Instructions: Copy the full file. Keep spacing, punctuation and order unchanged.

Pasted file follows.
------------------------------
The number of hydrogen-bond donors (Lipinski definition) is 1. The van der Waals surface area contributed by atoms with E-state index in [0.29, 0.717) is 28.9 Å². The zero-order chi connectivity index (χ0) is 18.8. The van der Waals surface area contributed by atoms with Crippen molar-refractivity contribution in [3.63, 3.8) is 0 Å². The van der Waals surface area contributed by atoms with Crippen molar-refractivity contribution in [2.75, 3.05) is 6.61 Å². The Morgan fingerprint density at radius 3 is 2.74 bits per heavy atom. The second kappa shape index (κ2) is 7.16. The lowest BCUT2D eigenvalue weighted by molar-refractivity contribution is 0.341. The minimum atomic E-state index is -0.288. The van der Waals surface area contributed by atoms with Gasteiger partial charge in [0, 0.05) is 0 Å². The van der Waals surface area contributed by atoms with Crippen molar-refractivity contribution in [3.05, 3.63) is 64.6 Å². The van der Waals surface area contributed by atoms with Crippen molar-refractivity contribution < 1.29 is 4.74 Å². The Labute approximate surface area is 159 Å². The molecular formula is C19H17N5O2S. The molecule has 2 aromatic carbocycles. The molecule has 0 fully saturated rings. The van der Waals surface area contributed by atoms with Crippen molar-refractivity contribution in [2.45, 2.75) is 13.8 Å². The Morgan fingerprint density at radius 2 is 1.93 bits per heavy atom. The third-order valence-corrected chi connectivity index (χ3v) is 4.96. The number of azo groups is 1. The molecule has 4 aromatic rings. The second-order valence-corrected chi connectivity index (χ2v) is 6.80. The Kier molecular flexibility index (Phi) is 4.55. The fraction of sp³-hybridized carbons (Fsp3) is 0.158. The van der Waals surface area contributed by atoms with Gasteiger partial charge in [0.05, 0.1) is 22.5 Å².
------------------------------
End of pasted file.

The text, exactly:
The number of hydrogen-bond donors (Lipinski definition) is 1. The van der Waals surface area contributed by atoms with E-state index in [0.29, 0.717) is 28.9 Å². The zero-order chi connectivity index (χ0) is 18.8. The van der Waals surface area contributed by atoms with Crippen molar-refractivity contribution in [3.63, 3.8) is 0 Å². The van der Waals surface area contributed by atoms with Crippen molar-refractivity contribution in [2.75, 3.05) is 6.61 Å². The Morgan fingerprint density at radius 3 is 2.74 bits per heavy atom. The second kappa shape index (κ2) is 7.16. The lowest BCUT2D eigenvalue weighted by molar-refractivity contribution is 0.341. The minimum atomic E-state index is -0.288. The van der Waals surface area contributed by atoms with Gasteiger partial charge in [0, 0.05) is 0 Å². The van der Waals surface area contributed by atoms with Crippen molar-refractivity contribution in [3.05, 3.63) is 64.6 Å². The van der Waals surface area contributed by atoms with Crippen molar-refractivity contribution < 1.29 is 4.74 Å². The Labute approximate surface area is 159 Å². The molecular formula is C19H17N5O2S. The molecule has 2 aromatic carbocycles. The molecule has 0 fully saturated rings. The van der Waals surface area contributed by atoms with Crippen molar-refractivity contribution in [2.45, 2.75) is 13.8 Å². The Morgan fingerprint density at radius 2 is 1.93 bits per heavy atom. The third-order valence-corrected chi connectivity index (χ3v) is 4.96. The number of azo groups is 1. The molecule has 4 aromatic rings. The second-order valence-corrected chi connectivity index (χ2v) is 6.80. The Kier molecular flexibility index (Phi) is 4.55. The fraction of sp³-hybridized carbons (Fsp3) is 0.158. The van der Waals surface area contributed by atoms with Gasteiger partial charge in [0.05, 0.1) is 22.5 Å².